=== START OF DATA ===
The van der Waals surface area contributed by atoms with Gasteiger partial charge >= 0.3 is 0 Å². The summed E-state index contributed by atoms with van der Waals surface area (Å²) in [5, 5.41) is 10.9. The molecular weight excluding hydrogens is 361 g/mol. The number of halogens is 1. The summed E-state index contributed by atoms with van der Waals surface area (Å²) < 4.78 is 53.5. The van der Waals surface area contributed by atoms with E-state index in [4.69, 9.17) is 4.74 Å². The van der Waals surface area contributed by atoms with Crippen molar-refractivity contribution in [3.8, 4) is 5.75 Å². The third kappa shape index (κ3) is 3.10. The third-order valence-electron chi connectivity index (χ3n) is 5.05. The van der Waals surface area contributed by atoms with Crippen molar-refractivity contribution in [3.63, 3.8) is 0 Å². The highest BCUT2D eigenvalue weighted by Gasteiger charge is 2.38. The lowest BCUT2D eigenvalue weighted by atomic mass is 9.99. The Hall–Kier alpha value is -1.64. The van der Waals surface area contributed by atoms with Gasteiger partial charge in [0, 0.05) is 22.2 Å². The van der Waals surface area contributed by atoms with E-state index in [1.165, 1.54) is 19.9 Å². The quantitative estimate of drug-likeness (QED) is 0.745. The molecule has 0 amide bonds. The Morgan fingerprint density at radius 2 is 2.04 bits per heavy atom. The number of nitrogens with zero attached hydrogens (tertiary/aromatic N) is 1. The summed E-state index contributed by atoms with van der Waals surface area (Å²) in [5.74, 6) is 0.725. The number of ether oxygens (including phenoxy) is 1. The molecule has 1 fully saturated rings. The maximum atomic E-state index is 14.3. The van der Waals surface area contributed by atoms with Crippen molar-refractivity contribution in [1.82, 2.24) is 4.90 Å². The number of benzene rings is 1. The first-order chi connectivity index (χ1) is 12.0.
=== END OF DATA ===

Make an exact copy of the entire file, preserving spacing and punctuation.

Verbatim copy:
The van der Waals surface area contributed by atoms with Gasteiger partial charge >= 0.3 is 0 Å². The summed E-state index contributed by atoms with van der Waals surface area (Å²) in [5, 5.41) is 10.9. The molecular weight excluding hydrogens is 361 g/mol. The number of halogens is 1. The summed E-state index contributed by atoms with van der Waals surface area (Å²) < 4.78 is 53.5. The van der Waals surface area contributed by atoms with E-state index in [4.69, 9.17) is 4.74 Å². The van der Waals surface area contributed by atoms with Crippen molar-refractivity contribution in [3.8, 4) is 5.75 Å². The third kappa shape index (κ3) is 3.10. The third-order valence-electron chi connectivity index (χ3n) is 5.05. The van der Waals surface area contributed by atoms with Crippen molar-refractivity contribution in [3.63, 3.8) is 0 Å². The highest BCUT2D eigenvalue weighted by Gasteiger charge is 2.38. The lowest BCUT2D eigenvalue weighted by atomic mass is 9.99. The Hall–Kier alpha value is -1.64. The van der Waals surface area contributed by atoms with Gasteiger partial charge in [0, 0.05) is 22.2 Å². The van der Waals surface area contributed by atoms with E-state index in [1.165, 1.54) is 19.9 Å². The quantitative estimate of drug-likeness (QED) is 0.745. The molecule has 0 amide bonds. The Morgan fingerprint density at radius 2 is 2.04 bits per heavy atom. The number of nitrogens with zero attached hydrogens (tertiary/aromatic N) is 1. The summed E-state index contributed by atoms with van der Waals surface area (Å²) in [5.74, 6) is 0.725. The number of ether oxygens (including phenoxy) is 1. The molecule has 1 fully saturated rings. The maximum atomic E-state index is 14.3. The van der Waals surface area contributed by atoms with Crippen molar-refractivity contribution in [1.82, 2.24) is 4.90 Å². The number of benzene rings is 1. The first-order chi connectivity index (χ1) is 12.0.